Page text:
The first axis (PC1), in the dispersion diagram generated by the canonical analysis, is associated to species, while the second axis (PC2) represents sex (Figure 1). The most important variables in species differentiation were related to the dimensions of the plastron scute (HSW, PS-AS, AX-IN and PL), the curved carapace length (CCL) and carapace constriction (CW7-8, CW5-6). AX-IN is larger in C. denticulata, which favors a more rigid structure and has greater protection as the increase in AX-IN is associated to increased bridge width, narrowing the opening available for limb movement and exposure. Chelonoidis denticulata presented a greater gular scute, which decreases the pectoral scute compared to C. carbonaria.

 

 

In C. denticulata, PS-AS is larger than in C. carbonaria, although CW7-8 and CW5-6 are smaller in C. denticulata. These two measurements were made in the central section of the carapace and plastron and point to a constriction in that region. Nevertheless, this constriction is bigger in the carapace of C. carbonaria than in the plastron of C. denticulata. CCL is larger in C. carbonaria, which is due to the greater dome-like character or to the roundness in this species. Shell height (SH2-3) is larger in C. denticulata, which has a less rounded shape and a larger frontal angle. This characteristic may also be advantageous to males during fights as it makes it more difficult for the contender to stretch the head and shell.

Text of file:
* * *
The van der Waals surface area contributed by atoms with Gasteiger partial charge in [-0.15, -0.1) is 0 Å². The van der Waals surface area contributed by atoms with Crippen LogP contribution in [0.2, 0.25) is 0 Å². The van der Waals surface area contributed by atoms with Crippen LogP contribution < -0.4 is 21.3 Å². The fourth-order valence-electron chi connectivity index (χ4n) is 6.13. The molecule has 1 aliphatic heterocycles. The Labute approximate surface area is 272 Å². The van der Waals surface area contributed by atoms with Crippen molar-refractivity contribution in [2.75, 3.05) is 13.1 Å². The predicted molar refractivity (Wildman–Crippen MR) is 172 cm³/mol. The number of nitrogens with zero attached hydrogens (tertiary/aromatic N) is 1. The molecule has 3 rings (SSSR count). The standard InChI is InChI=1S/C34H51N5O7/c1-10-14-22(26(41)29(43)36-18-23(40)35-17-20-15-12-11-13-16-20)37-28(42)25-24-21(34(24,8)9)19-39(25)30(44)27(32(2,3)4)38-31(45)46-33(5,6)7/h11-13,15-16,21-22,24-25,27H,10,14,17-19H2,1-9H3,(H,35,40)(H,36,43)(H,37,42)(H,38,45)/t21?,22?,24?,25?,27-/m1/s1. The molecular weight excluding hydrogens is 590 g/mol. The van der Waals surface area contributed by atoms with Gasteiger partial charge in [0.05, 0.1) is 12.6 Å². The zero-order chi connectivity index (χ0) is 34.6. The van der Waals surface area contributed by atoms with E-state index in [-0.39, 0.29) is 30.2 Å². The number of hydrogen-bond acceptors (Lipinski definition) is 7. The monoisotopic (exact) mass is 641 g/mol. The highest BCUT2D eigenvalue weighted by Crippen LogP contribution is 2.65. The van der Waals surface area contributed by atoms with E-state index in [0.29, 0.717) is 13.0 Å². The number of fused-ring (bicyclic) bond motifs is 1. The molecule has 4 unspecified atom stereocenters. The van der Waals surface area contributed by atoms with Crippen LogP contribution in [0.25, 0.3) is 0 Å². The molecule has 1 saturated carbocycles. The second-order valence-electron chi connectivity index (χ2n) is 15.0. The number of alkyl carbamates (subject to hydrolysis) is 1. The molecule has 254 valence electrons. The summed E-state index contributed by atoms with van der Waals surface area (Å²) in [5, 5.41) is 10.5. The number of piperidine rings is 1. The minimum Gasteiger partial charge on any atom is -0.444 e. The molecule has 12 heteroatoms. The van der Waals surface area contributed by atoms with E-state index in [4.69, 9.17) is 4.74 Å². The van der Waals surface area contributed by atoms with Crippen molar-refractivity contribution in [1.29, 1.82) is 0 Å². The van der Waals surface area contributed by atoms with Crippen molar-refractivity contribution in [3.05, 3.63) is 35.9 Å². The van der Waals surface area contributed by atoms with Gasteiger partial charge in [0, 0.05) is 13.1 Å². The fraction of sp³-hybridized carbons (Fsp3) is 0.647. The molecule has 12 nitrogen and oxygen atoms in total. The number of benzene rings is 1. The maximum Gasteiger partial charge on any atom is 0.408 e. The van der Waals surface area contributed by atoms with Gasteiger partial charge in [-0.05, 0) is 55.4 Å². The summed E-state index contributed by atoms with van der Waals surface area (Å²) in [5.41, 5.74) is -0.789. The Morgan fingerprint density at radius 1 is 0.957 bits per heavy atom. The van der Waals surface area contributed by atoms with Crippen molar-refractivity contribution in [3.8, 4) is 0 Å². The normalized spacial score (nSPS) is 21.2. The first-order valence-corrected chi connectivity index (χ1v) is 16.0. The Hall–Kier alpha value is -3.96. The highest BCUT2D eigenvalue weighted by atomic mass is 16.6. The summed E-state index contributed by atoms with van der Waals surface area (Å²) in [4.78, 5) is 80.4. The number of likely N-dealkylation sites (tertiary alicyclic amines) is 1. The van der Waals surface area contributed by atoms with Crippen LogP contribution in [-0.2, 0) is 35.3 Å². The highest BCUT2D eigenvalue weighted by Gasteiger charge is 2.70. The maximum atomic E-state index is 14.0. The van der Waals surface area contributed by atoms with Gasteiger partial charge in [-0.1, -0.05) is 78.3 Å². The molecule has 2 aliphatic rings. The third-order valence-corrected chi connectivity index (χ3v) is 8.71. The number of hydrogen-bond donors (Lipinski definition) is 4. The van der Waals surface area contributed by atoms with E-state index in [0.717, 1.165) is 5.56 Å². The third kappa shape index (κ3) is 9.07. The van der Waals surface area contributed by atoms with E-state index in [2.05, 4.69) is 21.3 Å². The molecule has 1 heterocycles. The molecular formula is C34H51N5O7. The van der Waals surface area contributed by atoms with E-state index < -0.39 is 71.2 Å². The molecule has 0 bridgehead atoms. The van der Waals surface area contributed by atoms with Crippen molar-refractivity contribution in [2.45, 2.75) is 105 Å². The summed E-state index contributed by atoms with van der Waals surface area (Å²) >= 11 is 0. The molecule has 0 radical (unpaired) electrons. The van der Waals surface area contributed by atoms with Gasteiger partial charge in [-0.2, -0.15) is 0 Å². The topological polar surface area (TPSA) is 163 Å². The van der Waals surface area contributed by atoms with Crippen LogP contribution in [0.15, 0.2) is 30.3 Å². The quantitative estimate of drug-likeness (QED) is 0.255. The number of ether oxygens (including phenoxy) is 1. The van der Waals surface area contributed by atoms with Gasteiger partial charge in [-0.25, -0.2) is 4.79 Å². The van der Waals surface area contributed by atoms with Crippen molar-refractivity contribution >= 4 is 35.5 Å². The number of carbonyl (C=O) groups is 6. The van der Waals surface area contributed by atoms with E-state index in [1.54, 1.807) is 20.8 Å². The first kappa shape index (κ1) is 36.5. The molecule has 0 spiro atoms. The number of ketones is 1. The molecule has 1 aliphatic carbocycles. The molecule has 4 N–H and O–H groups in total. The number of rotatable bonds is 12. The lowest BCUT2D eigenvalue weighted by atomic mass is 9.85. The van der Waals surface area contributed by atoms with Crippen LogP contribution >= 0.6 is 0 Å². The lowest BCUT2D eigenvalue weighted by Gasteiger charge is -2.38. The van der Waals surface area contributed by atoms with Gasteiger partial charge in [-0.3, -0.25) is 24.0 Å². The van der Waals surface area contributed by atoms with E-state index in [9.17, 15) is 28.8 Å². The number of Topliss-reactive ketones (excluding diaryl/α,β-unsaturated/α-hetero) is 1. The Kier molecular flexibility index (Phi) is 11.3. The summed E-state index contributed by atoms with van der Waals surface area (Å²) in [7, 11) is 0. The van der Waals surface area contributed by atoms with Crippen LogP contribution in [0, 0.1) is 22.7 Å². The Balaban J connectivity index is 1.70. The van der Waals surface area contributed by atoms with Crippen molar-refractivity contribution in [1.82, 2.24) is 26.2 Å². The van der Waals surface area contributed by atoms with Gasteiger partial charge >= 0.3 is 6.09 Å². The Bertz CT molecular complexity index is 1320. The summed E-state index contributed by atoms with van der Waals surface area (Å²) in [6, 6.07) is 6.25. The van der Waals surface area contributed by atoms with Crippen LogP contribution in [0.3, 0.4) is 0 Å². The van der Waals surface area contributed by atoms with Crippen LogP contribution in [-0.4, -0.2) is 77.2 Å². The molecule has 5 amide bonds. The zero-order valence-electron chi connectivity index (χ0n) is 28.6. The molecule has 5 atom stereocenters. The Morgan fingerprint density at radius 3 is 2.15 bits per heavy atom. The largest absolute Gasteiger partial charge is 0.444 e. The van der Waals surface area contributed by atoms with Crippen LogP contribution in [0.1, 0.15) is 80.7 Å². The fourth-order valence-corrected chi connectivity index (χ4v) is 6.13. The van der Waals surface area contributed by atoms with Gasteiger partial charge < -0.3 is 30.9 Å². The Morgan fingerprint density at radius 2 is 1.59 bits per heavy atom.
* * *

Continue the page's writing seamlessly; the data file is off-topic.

As to the variables related to sex (PC2), the highest values were observed for AX-IN, PS-AS, CW5-6, and HL. The greater AX-IN in females affords more protection, in spite of the lower mobility caused by the lesser room available for limb movements. Females also presented a larger CW5-6, which may be associated to a larger body and to increased egg production. In turn, males presented larger PS-AS, which is related to plastron concavity and reflects an adaptation trait in copulating and mounting on females. Males also showed larger HL, which may be related to the fighting behavior.

No sex dimorphism was observed concerning size in the individuals assessed. The carapace length (CL) and weight did not vary in the males of the two species (Table 4). The measurements of anal scutes (ASL and ASW) were also significantly different in males as compared to females, in both species. The differences in scute size are greater in C. carbonaria than in C. denticulata (Table 5). In C. carbonaria, these measurements presented the greatest differences after the correction considering carapace length (ANCOVA). In C. carbonaria females, ASL was 32.1% smaller than in males. In males, these differences facilitate tail movement, due to the larger space available, while in females it affords greater protection.